In the wake of the Nov. 8 election results, senior journalism major Josie Jimenez created artistic stamps to express her anti-Trump views. Blue word art plays on the double connotation of Trump’s name, urging people to “Trump the Patriarchy.” The catchy phrase encircles a red no symbol topped with Trump’s signature hairstyle. Jimenez’s creation can both serve purpose for her individually and for the rest of the anti-Trump community.
“I created this stamp because as an artist, your voice is your art. I hope to enable others to be brave enough to speak their minds and not be complacent with the status quo, especially when their lives are at stake,” Jimenez said.
Kent Anderson Butler, APU’s director of visual arts and a professor in the Department of Art and Design, expressed how art in communities needs to embrace a culture of evoking and sharing one’s voice.
“Art, whether it exists to extend a message or to simply exist, is vital because it can be used to convey so many things. Art is being used as an effective medium at APU, in our country and around the world,” Butler said.
Butler said artists react to culture and current events and use art to voice ideas and opinions.
Art, therefore, promotes a sense of activism in order to reject injustice.
“Art itself is a powerful communication tool and there are artists out there who strive to change the world through the work that they create, such as Ai WeiWei,” Butler said. “Some visual artists are also activist-oriented and desire to use art as a catalyst to bring dialogue to pertinent issues.”
APU students and faculty are instrumental in utilizing art as a medium for change.
“In my classes, I often discuss my art and the complicated aspects of a Christian worldview with my students, and strive to teach students how to integrate their Christian faith with their art-making practice. I often will pose this question to them: ‘How do you take your personal convictions, worldview, thoughts and ideas and bring them out into an artwork that you are creating?'” Butler said.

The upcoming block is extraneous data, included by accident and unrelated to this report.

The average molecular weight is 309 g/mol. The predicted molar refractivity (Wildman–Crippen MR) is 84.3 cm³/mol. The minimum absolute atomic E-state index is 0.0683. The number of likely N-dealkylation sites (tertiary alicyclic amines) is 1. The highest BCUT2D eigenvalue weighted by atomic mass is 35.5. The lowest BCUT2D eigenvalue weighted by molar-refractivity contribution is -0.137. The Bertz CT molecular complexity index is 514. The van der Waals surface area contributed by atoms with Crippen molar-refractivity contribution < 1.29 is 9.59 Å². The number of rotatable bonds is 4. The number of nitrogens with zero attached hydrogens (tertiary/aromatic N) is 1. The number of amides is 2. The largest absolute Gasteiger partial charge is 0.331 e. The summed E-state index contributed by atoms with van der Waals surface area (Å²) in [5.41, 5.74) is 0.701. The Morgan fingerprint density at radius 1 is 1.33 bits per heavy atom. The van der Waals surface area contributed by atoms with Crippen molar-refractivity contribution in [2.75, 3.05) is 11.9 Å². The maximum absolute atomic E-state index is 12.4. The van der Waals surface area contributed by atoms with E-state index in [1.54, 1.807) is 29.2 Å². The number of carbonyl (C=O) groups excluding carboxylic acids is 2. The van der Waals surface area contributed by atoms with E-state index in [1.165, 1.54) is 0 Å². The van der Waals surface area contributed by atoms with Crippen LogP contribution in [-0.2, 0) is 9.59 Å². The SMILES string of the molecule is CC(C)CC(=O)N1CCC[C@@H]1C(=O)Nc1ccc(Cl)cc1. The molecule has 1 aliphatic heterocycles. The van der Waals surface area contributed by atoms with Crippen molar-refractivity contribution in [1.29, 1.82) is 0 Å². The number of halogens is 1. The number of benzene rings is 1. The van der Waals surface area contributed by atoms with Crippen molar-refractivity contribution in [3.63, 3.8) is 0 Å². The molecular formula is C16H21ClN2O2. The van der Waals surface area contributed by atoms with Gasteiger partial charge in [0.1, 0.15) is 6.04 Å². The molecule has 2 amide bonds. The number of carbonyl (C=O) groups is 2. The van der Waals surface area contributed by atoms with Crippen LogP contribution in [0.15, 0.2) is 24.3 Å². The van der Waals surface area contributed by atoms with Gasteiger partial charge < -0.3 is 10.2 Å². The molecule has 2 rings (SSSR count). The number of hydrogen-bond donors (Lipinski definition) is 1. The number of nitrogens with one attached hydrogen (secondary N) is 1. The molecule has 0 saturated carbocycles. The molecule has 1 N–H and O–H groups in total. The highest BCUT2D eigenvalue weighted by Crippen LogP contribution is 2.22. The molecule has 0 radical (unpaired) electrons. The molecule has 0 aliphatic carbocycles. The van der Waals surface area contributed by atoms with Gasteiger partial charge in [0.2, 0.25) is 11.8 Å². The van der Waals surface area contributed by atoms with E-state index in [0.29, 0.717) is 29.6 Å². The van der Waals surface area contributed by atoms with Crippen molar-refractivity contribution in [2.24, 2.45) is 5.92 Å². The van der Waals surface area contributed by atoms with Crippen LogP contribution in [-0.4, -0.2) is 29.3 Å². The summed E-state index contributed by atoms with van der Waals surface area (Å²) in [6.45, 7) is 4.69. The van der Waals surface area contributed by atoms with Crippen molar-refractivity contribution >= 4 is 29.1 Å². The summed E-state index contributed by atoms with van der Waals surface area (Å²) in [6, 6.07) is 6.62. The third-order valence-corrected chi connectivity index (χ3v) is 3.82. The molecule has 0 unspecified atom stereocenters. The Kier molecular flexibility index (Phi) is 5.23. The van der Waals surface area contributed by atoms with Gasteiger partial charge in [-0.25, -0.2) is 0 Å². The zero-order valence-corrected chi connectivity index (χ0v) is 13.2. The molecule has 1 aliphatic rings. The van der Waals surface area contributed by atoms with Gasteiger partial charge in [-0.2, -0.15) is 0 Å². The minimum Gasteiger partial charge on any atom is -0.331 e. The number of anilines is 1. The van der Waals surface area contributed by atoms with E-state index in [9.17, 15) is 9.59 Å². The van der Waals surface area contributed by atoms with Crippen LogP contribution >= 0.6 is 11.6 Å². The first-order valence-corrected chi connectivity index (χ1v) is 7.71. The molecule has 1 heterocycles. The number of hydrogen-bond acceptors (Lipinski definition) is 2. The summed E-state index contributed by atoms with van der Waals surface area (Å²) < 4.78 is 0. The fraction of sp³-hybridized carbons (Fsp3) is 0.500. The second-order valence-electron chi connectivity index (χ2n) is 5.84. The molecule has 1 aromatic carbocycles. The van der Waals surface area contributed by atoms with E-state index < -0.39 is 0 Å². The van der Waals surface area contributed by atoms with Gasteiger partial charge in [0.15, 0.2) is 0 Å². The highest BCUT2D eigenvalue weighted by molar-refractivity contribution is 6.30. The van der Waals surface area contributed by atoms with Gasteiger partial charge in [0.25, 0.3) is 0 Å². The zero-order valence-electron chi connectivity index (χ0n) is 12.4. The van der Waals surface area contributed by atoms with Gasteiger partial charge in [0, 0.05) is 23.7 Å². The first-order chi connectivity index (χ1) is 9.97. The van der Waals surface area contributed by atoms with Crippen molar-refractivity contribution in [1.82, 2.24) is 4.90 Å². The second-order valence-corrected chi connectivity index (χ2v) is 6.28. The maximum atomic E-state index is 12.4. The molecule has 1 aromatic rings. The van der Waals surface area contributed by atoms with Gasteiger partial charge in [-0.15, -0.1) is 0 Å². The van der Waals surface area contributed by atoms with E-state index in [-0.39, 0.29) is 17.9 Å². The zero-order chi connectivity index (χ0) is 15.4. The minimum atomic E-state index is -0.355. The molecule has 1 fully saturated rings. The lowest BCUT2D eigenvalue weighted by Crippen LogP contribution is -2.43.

Art also has the power to bring healing to a hurting community. Many people are expressing their voice and opinion through art after last Tuesday’s election results.
Department of Art and Design professor Stephen Childs, MFA said artists within the APU community are using art as an outlet to express their views on the election and social issues.
“Art is a socially responsible calling that empowers students to act as transformers in the world,” Childs said.” In human history, artists have been the vessels and vehicles for spiritual, social, political and psychological definition and change.”
The pro-Trump community is creating art as well. For example, artists Lucian Witrich and Ali Akbar have debuted a pro-Trump art gallery in New York City, which opened up in October.
Art can be used to express the voice of a community, as well as affect both sides of the political spectrum and its divided parties.
My hope is that people don’t disregard art as an invalid form of expression. Instead, anyone who creates art should keep creating and using it as a medium to express their opinion in order to benefit the community and the people who need to hear what they have to say.